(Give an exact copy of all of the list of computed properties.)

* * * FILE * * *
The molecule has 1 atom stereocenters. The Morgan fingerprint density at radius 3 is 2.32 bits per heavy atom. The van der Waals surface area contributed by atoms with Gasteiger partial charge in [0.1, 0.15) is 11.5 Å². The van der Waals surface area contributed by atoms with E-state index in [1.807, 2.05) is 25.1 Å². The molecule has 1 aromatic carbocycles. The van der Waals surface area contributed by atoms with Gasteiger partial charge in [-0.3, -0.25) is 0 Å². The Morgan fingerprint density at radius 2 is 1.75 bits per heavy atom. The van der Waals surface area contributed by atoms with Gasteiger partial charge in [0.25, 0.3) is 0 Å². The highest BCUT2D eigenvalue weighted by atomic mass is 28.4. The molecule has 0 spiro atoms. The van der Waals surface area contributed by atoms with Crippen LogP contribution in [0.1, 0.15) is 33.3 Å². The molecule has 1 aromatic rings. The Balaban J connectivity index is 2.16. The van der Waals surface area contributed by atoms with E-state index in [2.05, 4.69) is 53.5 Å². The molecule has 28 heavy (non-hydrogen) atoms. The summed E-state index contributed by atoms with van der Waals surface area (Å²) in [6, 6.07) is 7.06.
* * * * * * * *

The molecule has 1 atom stereocenters. The Morgan fingerprint density at radius 3 is 2.32 bits per heavy atom. The van der Waals surface area contributed by atoms with Gasteiger partial charge in [0.1, 0.15) is 11.5 Å². The van der Waals surface area contributed by atoms with E-state index in [1.807, 2.05) is 25.1 Å². The molecule has 1 aromatic carbocycles. The van der Waals surface area contributed by atoms with Gasteiger partial charge in [-0.3, -0.25) is 0 Å². The Morgan fingerprint density at radius 2 is 1.75 bits per heavy atom. The van der Waals surface area contributed by atoms with Gasteiger partial charge in [0.25, 0.3) is 0 Å². The highest BCUT2D eigenvalue weighted by atomic mass is 28.4. The molecule has 0 spiro atoms. The van der Waals surface area contributed by atoms with Crippen LogP contribution in [0.1, 0.15) is 33.3 Å². The molecule has 1 aromatic rings. The Balaban J connectivity index is 2.16. The van der Waals surface area contributed by atoms with E-state index in [2.05, 4.69) is 53.5 Å². The molecule has 28 heavy (non-hydrogen) atoms. The summed E-state index contributed by atoms with van der Waals surface area (Å²) in [6, 6.07) is 7.06.